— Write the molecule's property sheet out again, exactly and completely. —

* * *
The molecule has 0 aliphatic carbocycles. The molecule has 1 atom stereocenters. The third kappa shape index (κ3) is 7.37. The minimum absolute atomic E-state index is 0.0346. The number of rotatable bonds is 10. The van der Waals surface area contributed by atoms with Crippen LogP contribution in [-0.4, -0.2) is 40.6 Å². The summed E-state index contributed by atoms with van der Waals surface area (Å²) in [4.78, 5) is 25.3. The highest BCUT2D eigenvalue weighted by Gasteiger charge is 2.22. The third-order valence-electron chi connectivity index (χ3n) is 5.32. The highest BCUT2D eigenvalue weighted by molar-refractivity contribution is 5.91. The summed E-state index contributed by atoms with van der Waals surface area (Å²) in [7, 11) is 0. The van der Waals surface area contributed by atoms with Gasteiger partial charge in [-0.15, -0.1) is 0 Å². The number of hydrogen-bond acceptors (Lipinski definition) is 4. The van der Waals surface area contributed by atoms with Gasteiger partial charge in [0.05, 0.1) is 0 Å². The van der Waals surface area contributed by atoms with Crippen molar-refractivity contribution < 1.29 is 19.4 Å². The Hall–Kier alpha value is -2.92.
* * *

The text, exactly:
The molecule has 0 aliphatic carbocycles. The molecule has 1 atom stereocenters. The third kappa shape index (κ3) is 7.37. The minimum absolute atomic E-state index is 0.0346. The number of rotatable bonds is 10. The van der Waals surface area contributed by atoms with Crippen LogP contribution in [-0.4, -0.2) is 40.6 Å². The summed E-state index contributed by atoms with van der Waals surface area (Å²) in [4.78, 5) is 25.3. The highest BCUT2D eigenvalue weighted by Gasteiger charge is 2.22. The third-order valence-electron chi connectivity index (χ3n) is 5.32. The highest BCUT2D eigenvalue weighted by molar-refractivity contribution is 5.91. The summed E-state index contributed by atoms with van der Waals surface area (Å²) in [7, 11) is 0. The van der Waals surface area contributed by atoms with Gasteiger partial charge in [-0.15, -0.1) is 0 Å². The number of hydrogen-bond acceptors (Lipinski definition) is 4. The van der Waals surface area contributed by atoms with Gasteiger partial charge in [0.05, 0.1) is 0 Å². The van der Waals surface area contributed by atoms with Crippen molar-refractivity contribution < 1.29 is 19.4 Å². The Hall–Kier alpha value is -2.92.